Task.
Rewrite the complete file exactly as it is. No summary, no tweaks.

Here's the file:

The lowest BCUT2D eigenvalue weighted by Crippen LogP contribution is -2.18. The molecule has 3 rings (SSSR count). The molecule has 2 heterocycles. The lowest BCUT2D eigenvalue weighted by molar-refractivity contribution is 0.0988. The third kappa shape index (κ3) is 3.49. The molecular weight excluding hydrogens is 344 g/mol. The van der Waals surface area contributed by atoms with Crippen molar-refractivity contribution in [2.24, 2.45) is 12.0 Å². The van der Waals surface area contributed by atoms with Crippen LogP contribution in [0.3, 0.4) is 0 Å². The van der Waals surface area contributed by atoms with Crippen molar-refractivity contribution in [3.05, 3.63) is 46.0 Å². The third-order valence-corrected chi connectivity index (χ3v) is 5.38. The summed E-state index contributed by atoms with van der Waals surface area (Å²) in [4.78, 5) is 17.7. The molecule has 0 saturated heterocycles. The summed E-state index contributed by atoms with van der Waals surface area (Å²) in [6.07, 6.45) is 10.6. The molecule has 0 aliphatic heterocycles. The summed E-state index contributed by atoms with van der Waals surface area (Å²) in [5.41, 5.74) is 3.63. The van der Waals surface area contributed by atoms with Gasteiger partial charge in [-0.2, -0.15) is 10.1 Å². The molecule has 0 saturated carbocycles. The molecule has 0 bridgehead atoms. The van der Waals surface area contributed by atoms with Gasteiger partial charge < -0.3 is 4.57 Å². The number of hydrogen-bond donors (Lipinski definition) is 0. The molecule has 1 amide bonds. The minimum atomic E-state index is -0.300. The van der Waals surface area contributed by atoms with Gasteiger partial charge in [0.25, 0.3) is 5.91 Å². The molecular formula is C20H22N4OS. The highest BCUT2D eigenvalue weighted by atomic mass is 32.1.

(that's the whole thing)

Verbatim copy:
The lowest BCUT2D eigenvalue weighted by Crippen LogP contribution is -2.18. The molecule has 3 rings (SSSR count). The molecule has 2 heterocycles. The lowest BCUT2D eigenvalue weighted by molar-refractivity contribution is 0.0988. The third kappa shape index (κ3) is 3.49. The molecular weight excluding hydrogens is 344 g/mol. The van der Waals surface area contributed by atoms with Crippen molar-refractivity contribution in [2.24, 2.45) is 12.0 Å². The van der Waals surface area contributed by atoms with Crippen LogP contribution in [0.3, 0.4) is 0 Å². The van der Waals surface area contributed by atoms with Crippen molar-refractivity contribution in [3.05, 3.63) is 46.0 Å². The third-order valence-corrected chi connectivity index (χ3v) is 5.38. The summed E-state index contributed by atoms with van der Waals surface area (Å²) in [4.78, 5) is 17.7. The molecule has 0 saturated heterocycles. The summed E-state index contributed by atoms with van der Waals surface area (Å²) in [6.07, 6.45) is 10.6. The molecule has 0 aliphatic heterocycles. The summed E-state index contributed by atoms with van der Waals surface area (Å²) in [5.41, 5.74) is 3.63. The van der Waals surface area contributed by atoms with Gasteiger partial charge in [-0.2, -0.15) is 10.1 Å². The molecule has 0 saturated carbocycles. The molecule has 0 bridgehead atoms. The van der Waals surface area contributed by atoms with Gasteiger partial charge < -0.3 is 4.57 Å². The number of hydrogen-bond donors (Lipinski definition) is 0. The molecule has 1 amide bonds. The minimum atomic E-state index is -0.300. The van der Waals surface area contributed by atoms with Gasteiger partial charge in [0.25, 0.3) is 5.91 Å². The molecular formula is C20H22N4OS. The highest BCUT2D eigenvalue weighted by atomic mass is 32.1.